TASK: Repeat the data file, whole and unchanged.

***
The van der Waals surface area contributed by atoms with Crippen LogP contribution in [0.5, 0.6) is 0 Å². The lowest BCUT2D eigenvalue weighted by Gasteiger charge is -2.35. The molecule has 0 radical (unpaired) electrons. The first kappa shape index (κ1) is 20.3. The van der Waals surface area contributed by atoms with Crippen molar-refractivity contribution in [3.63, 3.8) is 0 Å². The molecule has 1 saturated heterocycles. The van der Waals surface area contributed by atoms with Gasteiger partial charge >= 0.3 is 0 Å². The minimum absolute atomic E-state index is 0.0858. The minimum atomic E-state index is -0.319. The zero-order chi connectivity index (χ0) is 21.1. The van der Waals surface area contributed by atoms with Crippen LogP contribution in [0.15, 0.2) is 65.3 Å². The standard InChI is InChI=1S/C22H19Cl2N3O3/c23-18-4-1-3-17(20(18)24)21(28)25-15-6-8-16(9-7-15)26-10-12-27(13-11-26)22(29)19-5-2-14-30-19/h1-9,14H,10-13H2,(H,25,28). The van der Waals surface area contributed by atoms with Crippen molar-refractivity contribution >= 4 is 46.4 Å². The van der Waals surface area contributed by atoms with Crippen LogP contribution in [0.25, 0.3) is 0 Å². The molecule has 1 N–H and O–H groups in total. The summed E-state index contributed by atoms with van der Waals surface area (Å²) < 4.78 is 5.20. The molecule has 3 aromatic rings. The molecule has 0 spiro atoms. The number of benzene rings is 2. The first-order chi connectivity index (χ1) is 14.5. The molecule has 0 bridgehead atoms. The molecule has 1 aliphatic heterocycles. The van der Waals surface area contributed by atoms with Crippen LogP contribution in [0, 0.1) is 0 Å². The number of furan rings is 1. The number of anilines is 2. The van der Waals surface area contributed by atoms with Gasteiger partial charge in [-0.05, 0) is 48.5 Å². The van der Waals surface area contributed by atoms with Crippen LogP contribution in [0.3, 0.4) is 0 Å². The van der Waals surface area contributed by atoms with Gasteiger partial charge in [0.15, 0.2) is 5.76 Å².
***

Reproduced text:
The van der Waals surface area contributed by atoms with Crippen LogP contribution in [0.5, 0.6) is 0 Å². The lowest BCUT2D eigenvalue weighted by Gasteiger charge is -2.35. The molecule has 0 radical (unpaired) electrons. The first kappa shape index (κ1) is 20.3. The van der Waals surface area contributed by atoms with Crippen molar-refractivity contribution in [3.63, 3.8) is 0 Å². The molecule has 1 saturated heterocycles. The van der Waals surface area contributed by atoms with Gasteiger partial charge >= 0.3 is 0 Å². The minimum absolute atomic E-state index is 0.0858. The minimum atomic E-state index is -0.319. The zero-order chi connectivity index (χ0) is 21.1. The van der Waals surface area contributed by atoms with Crippen LogP contribution in [0.15, 0.2) is 65.3 Å². The standard InChI is InChI=1S/C22H19Cl2N3O3/c23-18-4-1-3-17(20(18)24)21(28)25-15-6-8-16(9-7-15)26-10-12-27(13-11-26)22(29)19-5-2-14-30-19/h1-9,14H,10-13H2,(H,25,28). The van der Waals surface area contributed by atoms with Crippen molar-refractivity contribution >= 4 is 46.4 Å². The van der Waals surface area contributed by atoms with Crippen LogP contribution in [0.25, 0.3) is 0 Å². The molecule has 1 N–H and O–H groups in total. The summed E-state index contributed by atoms with van der Waals surface area (Å²) < 4.78 is 5.20. The molecule has 3 aromatic rings. The molecule has 0 spiro atoms. The number of benzene rings is 2. The first-order chi connectivity index (χ1) is 14.5. The molecule has 0 bridgehead atoms. The molecule has 1 aliphatic heterocycles. The van der Waals surface area contributed by atoms with Crippen LogP contribution in [0, 0.1) is 0 Å². The number of furan rings is 1. The number of anilines is 2. The van der Waals surface area contributed by atoms with Gasteiger partial charge in [-0.05, 0) is 48.5 Å². The van der Waals surface area contributed by atoms with Crippen LogP contribution in [0.3, 0.4) is 0 Å². The van der Waals surface area contributed by atoms with Gasteiger partial charge in [0.15, 0.2) is 5.76 Å².